I was chatting with a man who declared that he was withdrawing his home from the real estate market. Why? "I'm absolutely not giving my house away!"
I questioned the audacity of any buyer that expected him to bestow a house for free, but he didn't realize that I was being flip. Animatedly, he detailed the declining prices in his neighborhood, starting with the house that sold across the street (in 2005) for north of $700,000. During his roll-call of a falling market, I heard about neighbors who were "idiots" for accepting offers in the mid-$600,000 range before he wound up condemning the "jackass down the block" who closed a week ago with "money-grubbing thieves who stole a house just like mine for $550,000."
Already chin-deep in a conversation I should never have encouraged, I asked, "Why do you think your neighbor was robbed? If he accepted an offer based on the current market, I'd say he made a fair deal." In response, I got an earful about how people like me (I first thought he meant lawyers, but found out he meant "media believers") were responsible for destroying any advantage home sellers used to enjoy in making a "pretty profit" on their houses.
Warming to his rant, this ex-seller reiterated that the bombardment of bad news about plummeting home values fueled buyers' beliefs that homeowners were desperate to take any offer. But not him, he reminded me. "I would never give my house away!"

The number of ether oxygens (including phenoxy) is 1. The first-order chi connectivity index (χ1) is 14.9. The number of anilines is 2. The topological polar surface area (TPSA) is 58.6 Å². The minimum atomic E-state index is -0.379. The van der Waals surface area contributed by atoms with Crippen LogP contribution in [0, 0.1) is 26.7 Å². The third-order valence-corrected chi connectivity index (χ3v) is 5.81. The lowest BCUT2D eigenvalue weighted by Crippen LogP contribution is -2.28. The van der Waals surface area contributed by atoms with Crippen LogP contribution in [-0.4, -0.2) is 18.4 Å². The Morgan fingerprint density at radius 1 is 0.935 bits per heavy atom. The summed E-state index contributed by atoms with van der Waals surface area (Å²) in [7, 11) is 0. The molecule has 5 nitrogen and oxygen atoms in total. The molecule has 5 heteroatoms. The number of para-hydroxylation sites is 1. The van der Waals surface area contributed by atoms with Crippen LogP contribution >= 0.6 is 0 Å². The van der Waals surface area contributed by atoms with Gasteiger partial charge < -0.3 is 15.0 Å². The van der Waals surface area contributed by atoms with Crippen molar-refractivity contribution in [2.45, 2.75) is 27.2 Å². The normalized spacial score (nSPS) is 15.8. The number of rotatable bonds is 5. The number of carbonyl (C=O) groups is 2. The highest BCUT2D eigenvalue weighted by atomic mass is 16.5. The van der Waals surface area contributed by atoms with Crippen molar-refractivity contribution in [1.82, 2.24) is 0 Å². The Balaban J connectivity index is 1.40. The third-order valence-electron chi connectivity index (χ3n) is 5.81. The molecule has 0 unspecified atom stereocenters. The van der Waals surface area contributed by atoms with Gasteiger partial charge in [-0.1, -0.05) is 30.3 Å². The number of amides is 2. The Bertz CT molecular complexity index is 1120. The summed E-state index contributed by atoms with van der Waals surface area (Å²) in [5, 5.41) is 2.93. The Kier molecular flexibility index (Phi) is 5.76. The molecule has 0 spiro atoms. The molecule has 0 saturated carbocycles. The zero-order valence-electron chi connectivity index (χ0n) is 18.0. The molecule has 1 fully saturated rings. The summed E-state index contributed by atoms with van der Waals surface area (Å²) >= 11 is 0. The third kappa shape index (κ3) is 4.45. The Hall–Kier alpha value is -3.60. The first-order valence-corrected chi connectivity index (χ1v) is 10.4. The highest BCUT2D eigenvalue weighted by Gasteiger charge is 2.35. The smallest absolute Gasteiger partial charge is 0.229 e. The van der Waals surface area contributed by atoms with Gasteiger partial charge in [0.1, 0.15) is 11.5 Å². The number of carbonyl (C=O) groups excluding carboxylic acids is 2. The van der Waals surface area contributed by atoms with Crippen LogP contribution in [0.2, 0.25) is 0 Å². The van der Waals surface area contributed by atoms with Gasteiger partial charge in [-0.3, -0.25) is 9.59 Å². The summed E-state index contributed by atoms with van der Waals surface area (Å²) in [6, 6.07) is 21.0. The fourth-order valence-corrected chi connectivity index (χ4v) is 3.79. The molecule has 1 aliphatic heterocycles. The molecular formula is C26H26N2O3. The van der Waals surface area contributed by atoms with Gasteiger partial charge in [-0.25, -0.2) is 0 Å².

Ignoring my inner business compass, I plunged forward and asserted, "A buyer in this market, if you're fortunate enough to find one, isn't taking anything from you. After considering the condition of your home and your neighborhood, as well as the overall market's movements, they are giving you funds in exchange for ownership. In my vocabulary, that's not a gift -- it's a sale!"
I could see that my companion was thoroughly vexed, so I quickly apologized, explaining how much it irked me to hear homeowners grouse about "giving a house away." Why is the buyer accused of taking, when it's really more a matter of not getting as much as desired (or required)?
He half-heard me, nodding and agreeing. "Correct -- my loss would be some buyer's gain!" Still deluding myself into thinking I could change his adamant attitude, I asked, "Did you buy your house only to make a profit, and out of curiosity, was that profit guaranteed to you in writing when you bought it?"
His curt comeback was that I didn't comprehend how stressful it is to watch one's house value barrel over a cliff. Yet nothing could be further from the truth; I understand and sympathize, as a fellow house owner. I just don't share the belief that sellers lucky enough to find buyers on their doorsteps, with checkbooks in hand, are handing over their keys for free!
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